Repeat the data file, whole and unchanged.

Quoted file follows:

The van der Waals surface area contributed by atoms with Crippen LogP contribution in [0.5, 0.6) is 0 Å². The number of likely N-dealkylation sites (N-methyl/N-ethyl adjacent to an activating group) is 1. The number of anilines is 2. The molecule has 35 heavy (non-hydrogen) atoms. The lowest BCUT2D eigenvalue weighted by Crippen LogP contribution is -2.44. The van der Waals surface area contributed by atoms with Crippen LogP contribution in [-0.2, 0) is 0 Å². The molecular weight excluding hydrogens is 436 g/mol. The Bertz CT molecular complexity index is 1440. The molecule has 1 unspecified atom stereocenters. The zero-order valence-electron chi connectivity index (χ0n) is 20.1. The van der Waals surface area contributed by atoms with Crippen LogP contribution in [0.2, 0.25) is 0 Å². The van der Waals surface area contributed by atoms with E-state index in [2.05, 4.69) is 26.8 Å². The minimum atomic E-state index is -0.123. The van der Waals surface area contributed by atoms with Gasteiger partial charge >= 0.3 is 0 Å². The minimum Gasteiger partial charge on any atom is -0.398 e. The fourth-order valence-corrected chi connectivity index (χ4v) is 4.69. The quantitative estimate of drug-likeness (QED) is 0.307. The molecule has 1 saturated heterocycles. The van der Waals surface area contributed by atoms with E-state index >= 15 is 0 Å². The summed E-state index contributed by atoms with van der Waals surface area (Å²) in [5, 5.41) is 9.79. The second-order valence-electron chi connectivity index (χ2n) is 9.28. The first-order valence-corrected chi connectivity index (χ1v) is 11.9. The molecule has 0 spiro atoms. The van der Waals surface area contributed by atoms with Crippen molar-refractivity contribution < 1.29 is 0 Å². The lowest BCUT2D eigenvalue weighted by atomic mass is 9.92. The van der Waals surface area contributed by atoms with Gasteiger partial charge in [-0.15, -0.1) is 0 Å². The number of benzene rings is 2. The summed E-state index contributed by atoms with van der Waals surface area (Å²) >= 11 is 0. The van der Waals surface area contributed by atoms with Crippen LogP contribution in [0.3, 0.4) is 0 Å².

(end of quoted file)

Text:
The van der Waals surface area contributed by atoms with Crippen LogP contribution in [0.5, 0.6) is 0 Å². The number of likely N-dealkylation sites (N-methyl/N-ethyl adjacent to an activating group) is 1. The number of anilines is 2. The molecule has 35 heavy (non-hydrogen) atoms. The lowest BCUT2D eigenvalue weighted by Crippen LogP contribution is -2.44. The van der Waals surface area contributed by atoms with Crippen LogP contribution in [-0.2, 0) is 0 Å². The molecular weight excluding hydrogens is 436 g/mol. The Bertz CT molecular complexity index is 1440. The molecule has 1 unspecified atom stereocenters. The zero-order valence-electron chi connectivity index (χ0n) is 20.1. The van der Waals surface area contributed by atoms with Crippen LogP contribution in [0.2, 0.25) is 0 Å². The van der Waals surface area contributed by atoms with E-state index in [2.05, 4.69) is 26.8 Å². The minimum atomic E-state index is -0.123. The van der Waals surface area contributed by atoms with Gasteiger partial charge >= 0.3 is 0 Å². The minimum Gasteiger partial charge on any atom is -0.398 e. The fourth-order valence-corrected chi connectivity index (χ4v) is 4.69. The quantitative estimate of drug-likeness (QED) is 0.307. The molecule has 1 saturated heterocycles. The van der Waals surface area contributed by atoms with E-state index >= 15 is 0 Å². The summed E-state index contributed by atoms with van der Waals surface area (Å²) in [5, 5.41) is 9.79. The second-order valence-electron chi connectivity index (χ2n) is 9.28. The first-order valence-corrected chi connectivity index (χ1v) is 11.9. The molecule has 0 spiro atoms. The van der Waals surface area contributed by atoms with Crippen molar-refractivity contribution < 1.29 is 0 Å². The lowest BCUT2D eigenvalue weighted by atomic mass is 9.92. The van der Waals surface area contributed by atoms with Gasteiger partial charge in [-0.15, -0.1) is 0 Å². The number of benzene rings is 2. The summed E-state index contributed by atoms with van der Waals surface area (Å²) >= 11 is 0. The van der Waals surface area contributed by atoms with Crippen LogP contribution in [0.3, 0.4) is 0 Å².